Negro Repertory Company (Seattle) 1936-1939

Seattle's Negro Repertory Company production, ca. 1937
Courtesy Black Heritage Society Collection (2002.05.2.01C)

The Negro Repertory Company (NRC) was established in 1936 by Florence and James Burton, directors of the Seattle Repertory Playhouse (SRP), as the Negro unit of the Federal Theatre Program, a part of the WPA. In its short life it produced ambitious and controversial plays that reached a wide audience of whites and blacks. Most plays were adapted to included songs and a chorus that the James’ felt appropriate to the “negro method of expression,” and their use of mixed race casts seemed to have few of the problems that plagued the other 13 Negro units nationwide.

Crowd outside It Can’t Happen Here, Seattle’s Negro Repertory Company, Moore Theater, ca. 1936
Courtesy UW Special Colleciton (SOC18235)


Their inaugural performance, a musical adaptation of the play “Noah,” was well received by critics and audiences alike. Their second production, “Stevedore,” a mixed-race, “agitprop” play encouraging unionization of black and white workers, opened during a waterfront strike. Longshoremen bought out the house and were so involved with the play that some jumped on stage to help actors erect barricades. Their third, “Swing Gates Swing,” was written and scored by the NRC. Their final show of 1936, an adaptation of Aristophanes’ “Lysistrata,” opened with a cast of 50 performers and a wildly appreciative audience of 1,000. It was closed the following night for being “immoral, indecent and bawdy,” but it seems private theatre owners put pressure on the FTP to close a surefire hit which threatened their profits.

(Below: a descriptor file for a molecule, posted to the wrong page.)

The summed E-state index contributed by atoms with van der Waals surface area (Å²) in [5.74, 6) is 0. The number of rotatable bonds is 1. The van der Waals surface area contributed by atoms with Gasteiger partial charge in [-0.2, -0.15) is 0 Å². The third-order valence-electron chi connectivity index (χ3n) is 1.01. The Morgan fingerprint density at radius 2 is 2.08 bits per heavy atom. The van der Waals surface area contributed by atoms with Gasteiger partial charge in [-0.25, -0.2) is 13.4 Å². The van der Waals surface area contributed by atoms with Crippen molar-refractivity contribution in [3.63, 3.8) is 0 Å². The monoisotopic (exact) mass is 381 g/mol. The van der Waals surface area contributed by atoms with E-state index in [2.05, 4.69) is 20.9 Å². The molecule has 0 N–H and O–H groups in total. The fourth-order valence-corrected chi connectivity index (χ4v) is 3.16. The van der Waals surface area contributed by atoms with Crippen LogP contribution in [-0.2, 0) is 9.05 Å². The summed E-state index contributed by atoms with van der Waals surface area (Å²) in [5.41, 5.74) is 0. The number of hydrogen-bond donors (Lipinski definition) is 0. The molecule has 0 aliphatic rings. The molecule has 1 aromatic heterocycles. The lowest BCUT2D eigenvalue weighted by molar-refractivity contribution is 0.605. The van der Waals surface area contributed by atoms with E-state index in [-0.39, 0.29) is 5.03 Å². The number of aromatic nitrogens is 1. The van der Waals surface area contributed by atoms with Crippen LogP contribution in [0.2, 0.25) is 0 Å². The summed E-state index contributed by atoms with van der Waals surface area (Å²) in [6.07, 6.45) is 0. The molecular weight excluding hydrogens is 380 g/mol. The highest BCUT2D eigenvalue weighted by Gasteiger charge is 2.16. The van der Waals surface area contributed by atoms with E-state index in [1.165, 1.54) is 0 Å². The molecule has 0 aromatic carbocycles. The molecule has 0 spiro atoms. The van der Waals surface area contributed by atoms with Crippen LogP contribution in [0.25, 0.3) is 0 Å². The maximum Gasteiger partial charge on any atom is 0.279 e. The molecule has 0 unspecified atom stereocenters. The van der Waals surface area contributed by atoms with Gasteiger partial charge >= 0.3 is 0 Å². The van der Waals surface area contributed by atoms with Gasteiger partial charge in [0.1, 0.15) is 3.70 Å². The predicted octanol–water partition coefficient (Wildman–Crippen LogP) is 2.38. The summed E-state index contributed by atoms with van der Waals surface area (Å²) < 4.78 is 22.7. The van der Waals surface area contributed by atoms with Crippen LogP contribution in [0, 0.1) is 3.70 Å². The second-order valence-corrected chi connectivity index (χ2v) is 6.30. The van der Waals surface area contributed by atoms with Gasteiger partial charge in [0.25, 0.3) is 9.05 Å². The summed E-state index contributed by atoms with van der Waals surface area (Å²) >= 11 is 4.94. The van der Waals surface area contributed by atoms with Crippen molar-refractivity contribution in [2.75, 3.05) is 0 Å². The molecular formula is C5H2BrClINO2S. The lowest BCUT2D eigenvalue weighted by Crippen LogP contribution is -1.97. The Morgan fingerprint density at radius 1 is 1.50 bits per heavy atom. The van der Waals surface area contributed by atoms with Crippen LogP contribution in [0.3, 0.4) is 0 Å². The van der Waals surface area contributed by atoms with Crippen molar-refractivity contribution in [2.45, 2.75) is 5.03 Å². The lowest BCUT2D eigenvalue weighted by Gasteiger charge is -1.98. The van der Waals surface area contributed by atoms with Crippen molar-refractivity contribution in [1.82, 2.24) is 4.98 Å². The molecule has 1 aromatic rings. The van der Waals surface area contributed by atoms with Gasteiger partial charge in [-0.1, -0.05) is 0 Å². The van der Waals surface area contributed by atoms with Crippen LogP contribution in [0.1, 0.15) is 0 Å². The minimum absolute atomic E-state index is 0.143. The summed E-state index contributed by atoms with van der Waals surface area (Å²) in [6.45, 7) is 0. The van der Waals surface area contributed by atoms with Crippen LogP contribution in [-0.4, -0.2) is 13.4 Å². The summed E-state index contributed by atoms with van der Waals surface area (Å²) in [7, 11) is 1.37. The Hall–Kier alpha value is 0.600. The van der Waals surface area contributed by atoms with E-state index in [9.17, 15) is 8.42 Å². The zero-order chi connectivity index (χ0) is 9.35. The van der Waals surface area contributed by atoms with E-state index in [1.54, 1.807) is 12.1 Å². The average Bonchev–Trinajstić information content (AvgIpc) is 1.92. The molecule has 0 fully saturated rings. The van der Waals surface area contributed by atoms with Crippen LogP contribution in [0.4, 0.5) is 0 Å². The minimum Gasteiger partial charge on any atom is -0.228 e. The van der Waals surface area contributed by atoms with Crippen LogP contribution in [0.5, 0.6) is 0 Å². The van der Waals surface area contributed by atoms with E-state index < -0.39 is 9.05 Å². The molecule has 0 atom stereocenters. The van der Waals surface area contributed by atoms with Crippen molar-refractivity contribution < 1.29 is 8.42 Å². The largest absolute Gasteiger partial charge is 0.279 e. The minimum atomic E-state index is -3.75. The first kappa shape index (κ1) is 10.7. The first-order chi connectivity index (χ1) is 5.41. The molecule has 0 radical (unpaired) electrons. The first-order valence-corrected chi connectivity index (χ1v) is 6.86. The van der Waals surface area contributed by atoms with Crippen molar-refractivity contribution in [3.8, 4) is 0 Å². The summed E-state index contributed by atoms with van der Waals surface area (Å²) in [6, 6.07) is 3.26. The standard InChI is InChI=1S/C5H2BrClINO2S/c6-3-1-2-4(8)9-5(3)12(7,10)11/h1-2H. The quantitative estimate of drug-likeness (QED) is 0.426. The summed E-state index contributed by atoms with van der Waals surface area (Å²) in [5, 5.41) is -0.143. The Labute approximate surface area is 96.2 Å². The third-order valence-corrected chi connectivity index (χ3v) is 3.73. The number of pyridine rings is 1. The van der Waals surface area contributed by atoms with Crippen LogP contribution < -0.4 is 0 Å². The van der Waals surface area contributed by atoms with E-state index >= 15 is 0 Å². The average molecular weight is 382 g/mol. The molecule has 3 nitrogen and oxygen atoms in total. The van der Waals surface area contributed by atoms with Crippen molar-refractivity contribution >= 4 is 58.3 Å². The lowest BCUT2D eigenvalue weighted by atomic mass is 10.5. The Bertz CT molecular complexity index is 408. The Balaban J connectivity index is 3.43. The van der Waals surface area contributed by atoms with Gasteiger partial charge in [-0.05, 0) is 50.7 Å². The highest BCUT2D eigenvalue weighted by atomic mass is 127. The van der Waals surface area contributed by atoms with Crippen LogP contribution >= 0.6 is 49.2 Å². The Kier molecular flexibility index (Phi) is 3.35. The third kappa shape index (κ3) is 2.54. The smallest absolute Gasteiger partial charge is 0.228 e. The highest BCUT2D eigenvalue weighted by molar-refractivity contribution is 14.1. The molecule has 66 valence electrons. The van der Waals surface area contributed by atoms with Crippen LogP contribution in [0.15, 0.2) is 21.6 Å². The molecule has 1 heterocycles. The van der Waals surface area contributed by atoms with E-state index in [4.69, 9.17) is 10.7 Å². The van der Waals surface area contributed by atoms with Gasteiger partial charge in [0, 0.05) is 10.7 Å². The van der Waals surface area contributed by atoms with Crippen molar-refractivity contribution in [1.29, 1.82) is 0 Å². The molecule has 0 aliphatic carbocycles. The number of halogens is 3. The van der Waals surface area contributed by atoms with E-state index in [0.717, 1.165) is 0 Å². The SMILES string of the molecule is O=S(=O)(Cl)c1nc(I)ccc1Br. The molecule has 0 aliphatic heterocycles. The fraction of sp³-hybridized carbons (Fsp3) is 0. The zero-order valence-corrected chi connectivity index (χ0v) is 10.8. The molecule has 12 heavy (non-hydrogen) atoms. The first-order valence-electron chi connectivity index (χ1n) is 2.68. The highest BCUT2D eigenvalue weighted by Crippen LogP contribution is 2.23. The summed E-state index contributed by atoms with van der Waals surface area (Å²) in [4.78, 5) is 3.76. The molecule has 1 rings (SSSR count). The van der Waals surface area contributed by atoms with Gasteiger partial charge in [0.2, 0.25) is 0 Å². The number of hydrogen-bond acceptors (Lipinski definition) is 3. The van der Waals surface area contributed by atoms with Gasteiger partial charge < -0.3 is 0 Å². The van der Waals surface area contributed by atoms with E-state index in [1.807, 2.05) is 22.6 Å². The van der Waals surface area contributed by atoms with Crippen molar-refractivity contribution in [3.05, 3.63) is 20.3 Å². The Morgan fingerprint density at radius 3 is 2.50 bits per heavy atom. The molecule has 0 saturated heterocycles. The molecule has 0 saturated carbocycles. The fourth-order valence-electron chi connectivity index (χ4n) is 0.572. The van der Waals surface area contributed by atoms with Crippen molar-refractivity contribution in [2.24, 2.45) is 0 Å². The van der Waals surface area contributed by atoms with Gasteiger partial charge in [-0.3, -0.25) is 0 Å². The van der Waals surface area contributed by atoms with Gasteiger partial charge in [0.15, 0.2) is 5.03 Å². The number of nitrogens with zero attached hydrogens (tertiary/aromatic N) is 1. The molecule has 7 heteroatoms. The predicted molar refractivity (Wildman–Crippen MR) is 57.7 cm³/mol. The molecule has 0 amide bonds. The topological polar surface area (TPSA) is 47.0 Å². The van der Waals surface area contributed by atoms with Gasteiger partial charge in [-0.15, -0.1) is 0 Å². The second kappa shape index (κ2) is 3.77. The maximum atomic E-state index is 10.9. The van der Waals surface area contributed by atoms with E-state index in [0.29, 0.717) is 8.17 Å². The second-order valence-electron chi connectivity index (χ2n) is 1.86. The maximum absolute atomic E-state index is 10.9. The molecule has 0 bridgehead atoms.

Before the NRC was abolished by Congress in 1939, they had mounted 15 total productions including an African American version of “It Can’t Happen Here,” a play based on Sinclair Lewis’ anti-fascist novel of the same name that opened on October 27, 1936 in eighteen cities across the country. In mounting shows like “Androcles and the Lion” and “The Taming of the Shrew,” among others, they utilized five percent of the African American population of Seattle as paid actors, technicians and volunteers.